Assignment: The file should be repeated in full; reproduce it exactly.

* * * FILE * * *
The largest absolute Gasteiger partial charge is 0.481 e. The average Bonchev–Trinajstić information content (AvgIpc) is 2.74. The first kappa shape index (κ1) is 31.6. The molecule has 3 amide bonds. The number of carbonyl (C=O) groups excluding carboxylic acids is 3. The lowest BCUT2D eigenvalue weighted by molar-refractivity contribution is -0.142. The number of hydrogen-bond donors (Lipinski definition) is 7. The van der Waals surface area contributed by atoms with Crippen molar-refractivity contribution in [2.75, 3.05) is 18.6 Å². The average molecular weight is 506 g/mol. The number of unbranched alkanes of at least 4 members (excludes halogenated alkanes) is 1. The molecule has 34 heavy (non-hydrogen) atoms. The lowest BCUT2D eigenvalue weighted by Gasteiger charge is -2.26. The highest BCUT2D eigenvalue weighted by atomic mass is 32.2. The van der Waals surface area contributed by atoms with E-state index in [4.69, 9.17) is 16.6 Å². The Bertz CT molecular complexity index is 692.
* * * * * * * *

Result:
The largest absolute Gasteiger partial charge is 0.481 e. The average Bonchev–Trinajstić information content (AvgIpc) is 2.74. The first kappa shape index (κ1) is 31.6. The molecule has 3 amide bonds. The number of carbonyl (C=O) groups excluding carboxylic acids is 3. The lowest BCUT2D eigenvalue weighted by molar-refractivity contribution is -0.142. The number of hydrogen-bond donors (Lipinski definition) is 7. The van der Waals surface area contributed by atoms with Crippen molar-refractivity contribution in [2.75, 3.05) is 18.6 Å². The average molecular weight is 506 g/mol. The number of unbranched alkanes of at least 4 members (excludes halogenated alkanes) is 1. The molecule has 34 heavy (non-hydrogen) atoms. The lowest BCUT2D eigenvalue weighted by Gasteiger charge is -2.26. The highest BCUT2D eigenvalue weighted by atomic mass is 32.2. The van der Waals surface area contributed by atoms with E-state index in [4.69, 9.17) is 16.6 Å². The Bertz CT molecular complexity index is 692.